Video 1 - Setting the scene / definitions of humour
Video 2 - Background to the research
Video 3 - The research and results
Video 4 - Could students benefit from humour awareness training?
Video 5 - Suggestions for humour awareness training in EAP / Conclusions
The nature of humour
The rise of English as a lingua franca in academia
Downloadable resources and further reading
- Download the print version of this training session.
- TeachingEnglish article: 'Sense of humour'', Nic Peachey, 2004.
- TeachingEnglish video tip: 'Humour in the classroom'.
- Article: 'Humor in spoken academic discourse', Lee David, 2006.
- Article: 'Laughter in university lectures', Hilary Nesi, 2012.
- Article: 'Humor as a pedagogical tool in foreign language and translation courses', John Robert Schmitz, 2002.
About this training session / session notes
Session summary and objectives
Who is this session for?
ELF and EAP teachers
ELT teachers interested in humour as part of English language teaching
English language teachers working in the tertiary sector or preparing students for international work or studies
Teachers or students interested in applied linguistics research.
About the speaker
Real life practice
Deadpan, dry humour
Text on British humour
- Humour is a crucial communication competency. It is an intrinsic component of language and culture. Thus, it needs to be brought into the ELT classroom, where, when used well, it will create a relaxing and fun environment for language learning to take place, as well as deepening students’ understanding of the English language.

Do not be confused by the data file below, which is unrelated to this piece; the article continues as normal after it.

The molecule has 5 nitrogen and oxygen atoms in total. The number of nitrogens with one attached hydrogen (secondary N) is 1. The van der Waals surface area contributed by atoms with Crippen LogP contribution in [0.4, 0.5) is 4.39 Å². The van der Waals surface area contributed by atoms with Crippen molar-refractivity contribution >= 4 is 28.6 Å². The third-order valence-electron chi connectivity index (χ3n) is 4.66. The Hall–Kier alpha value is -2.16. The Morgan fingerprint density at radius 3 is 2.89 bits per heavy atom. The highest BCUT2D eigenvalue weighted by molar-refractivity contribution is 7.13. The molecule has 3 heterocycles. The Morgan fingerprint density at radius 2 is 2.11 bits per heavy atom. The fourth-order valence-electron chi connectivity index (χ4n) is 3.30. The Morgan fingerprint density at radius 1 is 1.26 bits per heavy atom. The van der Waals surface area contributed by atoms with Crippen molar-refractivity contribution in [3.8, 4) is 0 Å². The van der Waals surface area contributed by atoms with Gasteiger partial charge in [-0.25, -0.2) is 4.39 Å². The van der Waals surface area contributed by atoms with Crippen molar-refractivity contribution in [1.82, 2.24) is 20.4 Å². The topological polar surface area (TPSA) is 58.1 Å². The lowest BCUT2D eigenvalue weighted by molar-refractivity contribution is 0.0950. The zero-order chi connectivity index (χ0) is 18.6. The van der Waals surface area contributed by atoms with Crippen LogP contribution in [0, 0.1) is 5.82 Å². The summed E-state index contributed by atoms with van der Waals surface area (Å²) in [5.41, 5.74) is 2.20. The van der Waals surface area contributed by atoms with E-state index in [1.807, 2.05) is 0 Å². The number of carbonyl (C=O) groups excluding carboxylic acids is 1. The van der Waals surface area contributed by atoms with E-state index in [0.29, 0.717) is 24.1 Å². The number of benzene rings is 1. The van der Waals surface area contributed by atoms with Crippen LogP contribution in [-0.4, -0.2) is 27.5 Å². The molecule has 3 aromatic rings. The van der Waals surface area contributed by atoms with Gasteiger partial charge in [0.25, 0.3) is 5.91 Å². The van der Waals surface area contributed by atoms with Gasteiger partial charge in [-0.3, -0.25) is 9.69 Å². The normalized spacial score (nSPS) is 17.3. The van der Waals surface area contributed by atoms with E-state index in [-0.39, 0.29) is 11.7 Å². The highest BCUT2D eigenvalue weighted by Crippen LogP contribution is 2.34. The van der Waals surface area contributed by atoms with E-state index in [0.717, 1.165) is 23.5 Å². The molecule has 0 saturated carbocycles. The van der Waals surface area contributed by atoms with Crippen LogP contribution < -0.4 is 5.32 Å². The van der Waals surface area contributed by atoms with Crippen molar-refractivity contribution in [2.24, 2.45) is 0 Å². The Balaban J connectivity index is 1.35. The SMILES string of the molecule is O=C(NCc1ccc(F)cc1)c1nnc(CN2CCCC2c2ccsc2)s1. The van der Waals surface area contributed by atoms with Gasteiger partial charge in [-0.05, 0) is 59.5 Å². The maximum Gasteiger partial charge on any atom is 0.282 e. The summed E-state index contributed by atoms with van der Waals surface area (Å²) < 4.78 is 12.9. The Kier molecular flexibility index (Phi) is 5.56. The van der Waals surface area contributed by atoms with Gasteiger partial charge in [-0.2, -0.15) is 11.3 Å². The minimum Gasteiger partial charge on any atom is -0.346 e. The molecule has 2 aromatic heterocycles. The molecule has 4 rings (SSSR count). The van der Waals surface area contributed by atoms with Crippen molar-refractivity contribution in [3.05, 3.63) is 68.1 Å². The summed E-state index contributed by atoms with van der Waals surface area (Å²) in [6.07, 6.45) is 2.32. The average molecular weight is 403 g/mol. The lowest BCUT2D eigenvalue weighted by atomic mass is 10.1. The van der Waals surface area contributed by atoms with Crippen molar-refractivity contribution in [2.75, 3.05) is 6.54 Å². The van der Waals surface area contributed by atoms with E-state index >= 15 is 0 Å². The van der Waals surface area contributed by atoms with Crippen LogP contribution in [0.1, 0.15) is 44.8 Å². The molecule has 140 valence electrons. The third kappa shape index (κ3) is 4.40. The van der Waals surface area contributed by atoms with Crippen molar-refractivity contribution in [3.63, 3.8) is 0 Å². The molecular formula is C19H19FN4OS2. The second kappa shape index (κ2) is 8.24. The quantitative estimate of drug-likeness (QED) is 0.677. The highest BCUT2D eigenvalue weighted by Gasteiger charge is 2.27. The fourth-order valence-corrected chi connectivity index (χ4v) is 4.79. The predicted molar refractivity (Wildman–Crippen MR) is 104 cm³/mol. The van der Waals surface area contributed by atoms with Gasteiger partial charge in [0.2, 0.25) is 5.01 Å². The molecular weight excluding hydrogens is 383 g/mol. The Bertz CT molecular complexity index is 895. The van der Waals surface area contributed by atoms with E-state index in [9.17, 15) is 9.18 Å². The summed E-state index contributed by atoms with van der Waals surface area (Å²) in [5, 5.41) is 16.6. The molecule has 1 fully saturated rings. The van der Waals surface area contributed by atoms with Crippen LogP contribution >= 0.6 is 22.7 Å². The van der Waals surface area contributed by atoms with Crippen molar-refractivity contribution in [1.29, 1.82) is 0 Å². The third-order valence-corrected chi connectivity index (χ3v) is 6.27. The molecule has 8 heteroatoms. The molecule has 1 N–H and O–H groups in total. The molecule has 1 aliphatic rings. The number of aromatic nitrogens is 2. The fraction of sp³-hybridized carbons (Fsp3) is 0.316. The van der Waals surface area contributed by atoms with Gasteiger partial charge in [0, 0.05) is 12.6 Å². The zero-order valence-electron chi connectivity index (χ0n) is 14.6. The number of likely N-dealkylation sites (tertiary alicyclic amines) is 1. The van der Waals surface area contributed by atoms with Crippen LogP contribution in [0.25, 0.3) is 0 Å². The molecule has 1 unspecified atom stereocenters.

- For academics involved in undergraduate and postgraduate programmes that recruit students from overseas, it is very important to be mindful of the use of humour in lectures and tutorials. It would be a good idea to address the subject of humour within orientation or induction modules for international students starting a new course.
- Although there are cultural roots to types of humour, it is also very personal; what makes one person laugh or feel comfortable is different from the next person. As a teacher, take the time to understand the humour that works best within your group of students. Be mindful of what might cause offense.
- Be yourself in class. Humour will evolve naturally amongst students and tutors/teachers as the group bonds and develops a trusting relationship with each other.
- If you are a native English teacher teaching overseas, be mindful about the use of humour in your English classes. What is typically funny in your home country may not be funny at all in the country you are working in.
- There is a wealth of comic material available these days. Use international English language comedy films to introduce humour in an engaging way.
Join the discussion
Join the discussion!
- Do you think there is such a thing as ‘universal humour’ i.e. humour that appeals across cultures? For example, do you think humour popular with 14 year olds in Britain will appeal to 14 year olds across the world? Give examples to support your opinions.
- Language and culture are interwoven. What advice can you share with other teachers about teaching humour in the English language classroom?
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